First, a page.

c. The outcome of one trial does not affect the probability of success on any other trial.

d. One outcome is more likely to happen than the other outcomes.

Explanation:

24. Which of the following is not a continuous variable?

a. time to solve a problem

b. temperature

c. height

d. number of children in a family

Explanation:

25. Real limits are important whenever you are measuring a(n) _____ variable.

a. independent

b. dependent

c. discrete

d. continuous

Explanation:

26. What does a standard score measure?

a. the number of standard deviations a measurement is from the mean

b. the number of standard deviations a measurement is from the lowest value

c. the number of standard deviations a measurement is from the highest value

d. the number of standard deviations that are present under a normal curve

Explanation:

27. Does a raw score less than the mean correspond to a positive or negative standard score? What about a raw score greater than the mean?

a. Raw scores less than the mean will have negative standard scores; raw scores above the mean will have positive standard scores.

b. Raw scores less than the mean will have positive standard scores; raw scores above the mean will have negative standard scores.

c. Raw scores below and above the mean will have negative standard scores.

d. Raw scores below and above the mean will have positive standard scores.

Explanation:

28. If car insurance rates for teenagers is approximately normally distributed with a standard deviation of \$620 per year, find the mean insurance rate for teenagers if 10.56% of teenagers pay more than \$3,000 annually for car insurance.

a. \$2,225

b. \$3,775

c. \$2,935

d. \$2,380

Explanation:

29. Normal distribution can have a mean that corresponds to a negative number.

a. true

b. false

c. sometimes

d. neither

Explanation:

30. A z-score of z = −2.00 indicates a position in a distribution __________.

a. below the mean by 2 points

b. above the mean by a distance equal to 2 standard deviations

c. below the mean by a distance equal to 2 standard deviations

d. above the mean by 2 points

Explanation:

31. For a distribution of scores, which of the following z-score values represents the location closest to the mean?

a. z = -2.00

b. z = -1.00

c. z = +0.50

d. z = +1.00

Explanation:

32. For a population with =80 and =12, what is the z score corresponding to X=92?

a. z = +12.00

b. z = +1.20

c. z = +1.00

d. z = +0.50

Explanation:

33. For the past 20 years, the high temperature on April 15th has averaged =62 degrees with a standard deviation of =4. Last year, the high temperature was 72 degrees. Based on this information, which of the following best describes last year’s temperature on April 15th?

a. There is not enough information to compare last year with the average.

b. Above average, but it is impossible to describe how much above average

c. Far above average

d. A little above average

Explanation:

34. If two events are mutually exclusive, can they occur concurrently?

a. Yes. By definition, mutually exclusive events can occur together.

b. No. By definition, mutually exclusive events cannot occur together.

c. No. Two events will never occur concurrently.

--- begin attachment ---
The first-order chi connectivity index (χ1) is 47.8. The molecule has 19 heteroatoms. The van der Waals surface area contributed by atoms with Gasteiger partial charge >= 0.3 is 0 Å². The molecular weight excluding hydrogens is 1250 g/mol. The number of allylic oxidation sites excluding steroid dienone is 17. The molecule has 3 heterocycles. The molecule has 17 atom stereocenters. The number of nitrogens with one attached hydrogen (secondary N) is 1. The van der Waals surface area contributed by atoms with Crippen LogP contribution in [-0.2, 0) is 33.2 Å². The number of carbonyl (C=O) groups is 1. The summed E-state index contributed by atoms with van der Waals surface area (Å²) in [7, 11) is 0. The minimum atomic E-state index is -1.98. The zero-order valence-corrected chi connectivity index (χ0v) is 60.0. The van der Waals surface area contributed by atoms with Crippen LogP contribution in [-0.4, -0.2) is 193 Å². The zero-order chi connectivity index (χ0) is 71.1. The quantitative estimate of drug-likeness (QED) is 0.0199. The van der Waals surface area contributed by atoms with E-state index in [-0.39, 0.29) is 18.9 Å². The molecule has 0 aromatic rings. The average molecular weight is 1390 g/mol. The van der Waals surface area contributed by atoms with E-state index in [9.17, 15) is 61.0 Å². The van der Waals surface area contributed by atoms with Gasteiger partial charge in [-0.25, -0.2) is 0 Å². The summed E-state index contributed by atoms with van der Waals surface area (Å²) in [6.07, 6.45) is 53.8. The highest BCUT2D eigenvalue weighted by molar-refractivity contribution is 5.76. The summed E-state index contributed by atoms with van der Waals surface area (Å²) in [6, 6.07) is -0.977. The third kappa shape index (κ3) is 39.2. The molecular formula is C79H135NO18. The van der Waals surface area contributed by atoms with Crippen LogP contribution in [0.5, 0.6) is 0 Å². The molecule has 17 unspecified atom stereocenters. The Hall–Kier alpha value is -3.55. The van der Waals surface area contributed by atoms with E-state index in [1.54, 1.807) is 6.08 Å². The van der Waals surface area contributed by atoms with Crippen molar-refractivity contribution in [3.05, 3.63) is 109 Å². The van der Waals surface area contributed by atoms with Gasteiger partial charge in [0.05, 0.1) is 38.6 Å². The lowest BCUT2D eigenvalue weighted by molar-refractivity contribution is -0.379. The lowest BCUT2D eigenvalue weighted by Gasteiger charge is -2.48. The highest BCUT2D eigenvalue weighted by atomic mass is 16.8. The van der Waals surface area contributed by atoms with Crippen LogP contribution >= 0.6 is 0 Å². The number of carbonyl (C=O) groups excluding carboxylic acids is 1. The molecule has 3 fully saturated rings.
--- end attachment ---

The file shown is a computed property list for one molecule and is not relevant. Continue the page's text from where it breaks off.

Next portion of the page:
d. Yes. Any two events can occur concurrently.

Explanation:

35. For a normal distribution, is it likely that a data value selected at random is more than 2 standard deviations above the mean?

a. No. This event happens only 16% of the time.

b. No. This event happens only .015% of the time.

c. No. This event happens only 2.5% of the time.

d. Yes. This event happens quite frequently.

Explanation:

36. On a single toss of a fair coin, the probability of heads is 0.5 and the probability of tails is 0.5. If you toss a coin twice and get heads on the first toss, are you guaranteed to get tails on the second toss?

a. Yes, since the coin is fair.

b. No, each outcome is equally likely regardless of the previous outcome.

c. Yes, tails will always result on the second toss.

d. No, tails will never occur on the second toss.

Explanation:

37. Consider a Statistics class with 45 female students and 55 male students. Only 25 females passed a difficult midterm exam, whereas 30 males passed the same exam. What is the probability that a randomly chosen student passed the exam?

a. 55%

b. 25/45

c. 45%

d. 1/4

Explanation:

38. Consider the probability distribution of a random variable x. Is the expected value of the distribution necessarily one of the possible values of x?

a. No. The expected value can be a value different from the exact value of x.

b. Yes. The expected value must always be one of its possible values of x.

c. Yes. The expected value can never be a value from the exact value of x.

d. No. The expected value will never be one of its possible values of x.

Explanation:

39. What does the random variable for a binomial experiment of n trials measure?

a. The random variable measures the standard deviation of n trials.

b. The random variable measures the number of failures out of n trials.

c. The random variable measures the number of successes out of n trials.

d. The random variable measures the mean of n trials.

Explanation:

40. Consider two normal curves. If the first one has a larger mean than the second one, must it have a larger standard deviation as well?

a. No. The values of and are independent.